We hope our entrance into the Chinese market will help reduce the number of cancer fatalities.

Deep tissue hyperthermia uses heat with radiation therapy or chemotherapy to treat pelvic or abdominal region tumors.

For example, when used on some cervical cancer patients who aren’t able to receive chemotherapy, deep tissue hyperthermia combined with radiation therapy may be a promising treatment option.

Prior to this procedure, a CT scan is performed to locate the tumor. During the deep tissue hyperthermia treatment, temperature probes are placed both externally and internally to accurately monitor temperatures during the treatment.

A water-filled applicator bladder (called a bolus) is then placed over the patient’s torso and focused electromagnetic energy (radio frequency energy) is directed at the tumor, exposing the tumor to a temperature of above 104°F or 40°C. The heating effect is monitored and can be turned down if it becomes too hot. It immediately stops when the equipment is turned off.

Deep tissue hyperthermia dilates blood vessels around the tumor, causing oxygen-carrying red blood cells to spread into the tumor.

When the patient is later exposed to radiation treatment, the radiation reacts with the high levels of oxygen in the tumor, potentially destroying the tumor cells. Or if the patient receives chemotherapy after deep tissue hyperthermia, it can increase the flow of blood to the tumor area, potentially bringing more chemotherapy to the tumor.

The deep tissue hyperthermia treatment can take up to two hours and is typically performed twice a week for the duration of the radiation or chemotherapy treatment. When radiation is done prior to the hyperthermia that the hyperthermia inhibits DNA repair from the radiation damage to the tumor cells.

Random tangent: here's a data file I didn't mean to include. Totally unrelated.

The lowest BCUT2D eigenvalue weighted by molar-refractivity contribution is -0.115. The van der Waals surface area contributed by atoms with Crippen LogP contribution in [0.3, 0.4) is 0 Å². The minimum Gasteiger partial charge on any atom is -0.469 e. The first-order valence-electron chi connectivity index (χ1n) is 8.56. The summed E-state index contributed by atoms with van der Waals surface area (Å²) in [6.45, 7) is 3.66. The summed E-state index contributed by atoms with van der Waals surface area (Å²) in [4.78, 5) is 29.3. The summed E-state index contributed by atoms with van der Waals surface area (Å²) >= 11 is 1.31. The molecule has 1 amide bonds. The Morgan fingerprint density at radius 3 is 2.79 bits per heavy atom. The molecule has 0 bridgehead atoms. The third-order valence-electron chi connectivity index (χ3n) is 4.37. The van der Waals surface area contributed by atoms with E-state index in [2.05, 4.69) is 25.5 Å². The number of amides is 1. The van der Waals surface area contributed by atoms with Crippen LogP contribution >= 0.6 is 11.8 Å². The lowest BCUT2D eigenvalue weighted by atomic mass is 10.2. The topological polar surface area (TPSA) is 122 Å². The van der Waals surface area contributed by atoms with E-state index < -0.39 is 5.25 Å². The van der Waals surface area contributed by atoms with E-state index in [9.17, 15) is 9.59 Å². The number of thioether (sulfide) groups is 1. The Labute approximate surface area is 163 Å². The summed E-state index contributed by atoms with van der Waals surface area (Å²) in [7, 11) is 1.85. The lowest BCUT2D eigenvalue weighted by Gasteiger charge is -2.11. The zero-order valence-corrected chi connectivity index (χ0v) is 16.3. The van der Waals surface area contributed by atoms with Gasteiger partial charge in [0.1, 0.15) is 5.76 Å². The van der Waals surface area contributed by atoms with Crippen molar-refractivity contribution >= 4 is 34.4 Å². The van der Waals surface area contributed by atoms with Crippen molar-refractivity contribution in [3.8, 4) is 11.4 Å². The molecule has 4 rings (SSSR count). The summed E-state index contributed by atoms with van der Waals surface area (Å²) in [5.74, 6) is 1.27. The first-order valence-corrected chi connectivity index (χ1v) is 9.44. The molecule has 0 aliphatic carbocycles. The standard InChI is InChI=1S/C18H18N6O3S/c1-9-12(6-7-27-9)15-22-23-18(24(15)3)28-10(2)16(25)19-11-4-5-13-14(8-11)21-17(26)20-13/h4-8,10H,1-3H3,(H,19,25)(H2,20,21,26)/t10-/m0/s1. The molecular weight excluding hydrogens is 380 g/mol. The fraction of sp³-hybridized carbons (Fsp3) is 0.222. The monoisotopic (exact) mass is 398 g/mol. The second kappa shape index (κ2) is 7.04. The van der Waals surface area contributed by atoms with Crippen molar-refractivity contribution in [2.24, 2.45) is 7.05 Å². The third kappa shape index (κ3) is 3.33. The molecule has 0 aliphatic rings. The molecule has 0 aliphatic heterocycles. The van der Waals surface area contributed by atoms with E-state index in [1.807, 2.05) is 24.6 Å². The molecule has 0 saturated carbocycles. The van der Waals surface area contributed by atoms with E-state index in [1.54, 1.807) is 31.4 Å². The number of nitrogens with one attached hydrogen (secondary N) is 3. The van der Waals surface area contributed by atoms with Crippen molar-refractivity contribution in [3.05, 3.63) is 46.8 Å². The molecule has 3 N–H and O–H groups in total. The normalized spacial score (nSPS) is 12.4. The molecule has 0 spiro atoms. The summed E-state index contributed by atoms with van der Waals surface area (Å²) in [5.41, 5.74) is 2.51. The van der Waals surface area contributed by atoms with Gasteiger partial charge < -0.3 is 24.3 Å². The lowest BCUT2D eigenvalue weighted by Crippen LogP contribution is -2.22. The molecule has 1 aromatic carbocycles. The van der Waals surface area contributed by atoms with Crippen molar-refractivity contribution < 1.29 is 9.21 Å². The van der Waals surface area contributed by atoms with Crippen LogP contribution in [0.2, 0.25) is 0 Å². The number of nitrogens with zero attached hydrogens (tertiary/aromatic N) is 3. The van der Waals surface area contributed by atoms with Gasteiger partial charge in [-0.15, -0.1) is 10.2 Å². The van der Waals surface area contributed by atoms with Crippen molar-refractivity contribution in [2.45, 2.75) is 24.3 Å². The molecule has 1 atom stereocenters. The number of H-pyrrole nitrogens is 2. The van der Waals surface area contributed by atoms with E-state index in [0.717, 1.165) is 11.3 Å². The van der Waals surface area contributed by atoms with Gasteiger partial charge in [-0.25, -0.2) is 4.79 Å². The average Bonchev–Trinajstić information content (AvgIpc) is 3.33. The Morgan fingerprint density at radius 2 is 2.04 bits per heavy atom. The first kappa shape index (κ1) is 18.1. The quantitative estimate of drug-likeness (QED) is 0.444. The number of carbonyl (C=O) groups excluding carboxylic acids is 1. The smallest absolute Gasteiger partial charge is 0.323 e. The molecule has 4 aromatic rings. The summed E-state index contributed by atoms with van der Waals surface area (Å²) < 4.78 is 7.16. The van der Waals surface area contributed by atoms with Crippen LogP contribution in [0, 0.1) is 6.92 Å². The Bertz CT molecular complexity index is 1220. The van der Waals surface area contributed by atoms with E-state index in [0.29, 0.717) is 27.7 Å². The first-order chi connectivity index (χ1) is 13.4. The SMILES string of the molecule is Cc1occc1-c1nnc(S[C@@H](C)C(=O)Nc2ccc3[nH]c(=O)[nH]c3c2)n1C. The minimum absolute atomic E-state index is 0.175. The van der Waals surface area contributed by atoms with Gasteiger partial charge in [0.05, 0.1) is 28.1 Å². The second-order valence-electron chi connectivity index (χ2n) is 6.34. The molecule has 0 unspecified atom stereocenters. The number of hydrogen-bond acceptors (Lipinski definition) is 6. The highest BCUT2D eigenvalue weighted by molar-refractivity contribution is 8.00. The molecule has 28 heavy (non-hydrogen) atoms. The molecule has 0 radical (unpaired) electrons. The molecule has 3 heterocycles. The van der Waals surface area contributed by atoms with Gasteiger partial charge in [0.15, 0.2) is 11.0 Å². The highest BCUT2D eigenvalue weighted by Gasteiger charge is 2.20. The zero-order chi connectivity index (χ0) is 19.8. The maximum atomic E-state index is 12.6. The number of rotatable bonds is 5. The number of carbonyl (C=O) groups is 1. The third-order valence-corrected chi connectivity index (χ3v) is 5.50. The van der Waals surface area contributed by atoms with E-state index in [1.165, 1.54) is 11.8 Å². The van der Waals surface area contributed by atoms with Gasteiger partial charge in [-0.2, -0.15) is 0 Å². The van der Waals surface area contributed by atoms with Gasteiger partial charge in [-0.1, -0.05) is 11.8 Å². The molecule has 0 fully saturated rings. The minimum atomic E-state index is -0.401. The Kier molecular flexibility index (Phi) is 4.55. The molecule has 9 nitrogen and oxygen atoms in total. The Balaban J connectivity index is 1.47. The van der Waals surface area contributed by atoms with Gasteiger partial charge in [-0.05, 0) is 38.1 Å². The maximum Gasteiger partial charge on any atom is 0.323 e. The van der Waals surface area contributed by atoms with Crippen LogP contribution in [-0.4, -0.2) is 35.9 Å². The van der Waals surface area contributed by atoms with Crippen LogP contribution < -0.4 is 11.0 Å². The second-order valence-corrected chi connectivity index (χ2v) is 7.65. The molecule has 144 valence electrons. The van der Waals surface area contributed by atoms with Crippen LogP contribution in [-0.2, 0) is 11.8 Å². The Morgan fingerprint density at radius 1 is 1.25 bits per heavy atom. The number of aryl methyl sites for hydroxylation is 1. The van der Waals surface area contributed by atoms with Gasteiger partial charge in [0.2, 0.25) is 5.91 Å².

Typically, when treating cancerous tumors, a patient may receive radiation therapy or chemotherapy. While these treatments can be beneficial in some cases, an innovative technology called Hyperthermia, may be used in conjunction with these therapies to increase their effectiveness.

Hyperthermia is used to damage and kill cancer cells. It may also make cancer cells more sensitive to the effects of radiation and certain anticancer drugs, potentially reducing the number of radiation treatments needed. There are also minimal side-effects.

Prior to this procedure, a CT scan is performed to precisely locate the tumor area. During Hyperthermia treatment, the affected area is heated superficially by the use of an applicator. The applicator is placed over the patient and may sometimes be filled with water to conform to the patient’s surface anatomy. Microwaves are used to heat the area. The body tissue is exposed to high temperatures (up to approximately 109ºF or 43ºC).

As the heat travels into the body, it dilates blood vessels around the tumor, causing oxygen-carrying red blood cells to spread into the tumor. When the patient is later exposed to radiation treatment, the radiation reacts with the high levels of oxygen in the tumor, killing the tumor cells. This procedure can take up to 1 hour and is performed twice a week for the duration of radiation treatment.

It is recommended to consult your doctor so they can determine the cancer therapy most appropriate for you.